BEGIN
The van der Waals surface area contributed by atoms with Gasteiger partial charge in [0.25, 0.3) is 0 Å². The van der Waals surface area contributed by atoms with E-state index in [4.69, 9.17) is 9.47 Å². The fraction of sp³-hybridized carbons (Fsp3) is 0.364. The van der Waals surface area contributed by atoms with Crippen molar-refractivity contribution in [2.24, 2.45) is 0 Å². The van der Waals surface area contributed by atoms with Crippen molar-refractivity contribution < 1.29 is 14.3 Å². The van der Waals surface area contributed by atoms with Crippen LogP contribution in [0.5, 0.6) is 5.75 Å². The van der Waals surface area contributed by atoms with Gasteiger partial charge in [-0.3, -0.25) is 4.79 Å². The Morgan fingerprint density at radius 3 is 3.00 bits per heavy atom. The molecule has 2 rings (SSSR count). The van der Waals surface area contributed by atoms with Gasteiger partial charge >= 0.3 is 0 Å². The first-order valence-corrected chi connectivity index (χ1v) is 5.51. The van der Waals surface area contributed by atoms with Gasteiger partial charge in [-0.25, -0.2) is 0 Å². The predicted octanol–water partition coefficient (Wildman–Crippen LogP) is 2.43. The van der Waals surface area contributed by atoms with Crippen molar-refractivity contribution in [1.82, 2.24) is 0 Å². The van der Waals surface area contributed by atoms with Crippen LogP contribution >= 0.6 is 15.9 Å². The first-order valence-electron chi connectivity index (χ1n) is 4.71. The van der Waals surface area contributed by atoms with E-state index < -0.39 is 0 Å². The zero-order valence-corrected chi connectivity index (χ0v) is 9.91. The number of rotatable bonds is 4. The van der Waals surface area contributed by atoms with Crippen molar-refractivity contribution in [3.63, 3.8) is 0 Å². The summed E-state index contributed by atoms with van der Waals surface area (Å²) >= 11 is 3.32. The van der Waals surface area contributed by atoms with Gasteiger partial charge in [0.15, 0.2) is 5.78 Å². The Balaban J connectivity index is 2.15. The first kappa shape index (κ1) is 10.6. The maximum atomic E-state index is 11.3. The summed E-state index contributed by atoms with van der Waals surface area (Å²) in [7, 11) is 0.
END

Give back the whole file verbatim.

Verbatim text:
The van der Waals surface area contributed by atoms with Gasteiger partial charge in [0.25, 0.3) is 0 Å². The van der Waals surface area contributed by atoms with E-state index in [4.69, 9.17) is 9.47 Å². The fraction of sp³-hybridized carbons (Fsp3) is 0.364. The van der Waals surface area contributed by atoms with Crippen molar-refractivity contribution in [2.24, 2.45) is 0 Å². The van der Waals surface area contributed by atoms with Crippen molar-refractivity contribution < 1.29 is 14.3 Å². The van der Waals surface area contributed by atoms with Crippen LogP contribution in [0.5, 0.6) is 5.75 Å². The van der Waals surface area contributed by atoms with Gasteiger partial charge in [-0.3, -0.25) is 4.79 Å². The Morgan fingerprint density at radius 3 is 3.00 bits per heavy atom. The molecule has 2 rings (SSSR count). The van der Waals surface area contributed by atoms with Gasteiger partial charge >= 0.3 is 0 Å². The first-order valence-corrected chi connectivity index (χ1v) is 5.51. The van der Waals surface area contributed by atoms with Gasteiger partial charge in [-0.25, -0.2) is 0 Å². The predicted octanol–water partition coefficient (Wildman–Crippen LogP) is 2.43. The van der Waals surface area contributed by atoms with Crippen molar-refractivity contribution in [1.82, 2.24) is 0 Å². The van der Waals surface area contributed by atoms with Crippen LogP contribution >= 0.6 is 15.9 Å². The first-order valence-electron chi connectivity index (χ1n) is 4.71. The van der Waals surface area contributed by atoms with E-state index < -0.39 is 0 Å². The zero-order valence-corrected chi connectivity index (χ0v) is 9.91. The number of rotatable bonds is 4. The van der Waals surface area contributed by atoms with Crippen molar-refractivity contribution in [3.63, 3.8) is 0 Å². The summed E-state index contributed by atoms with van der Waals surface area (Å²) >= 11 is 3.32. The van der Waals surface area contributed by atoms with Gasteiger partial charge in [0.15, 0.2) is 5.78 Å². The Balaban J connectivity index is 2.15. The first kappa shape index (κ1) is 10.6. The maximum atomic E-state index is 11.3. The summed E-state index contributed by atoms with van der Waals surface area (Å²) in [7, 11) is 0.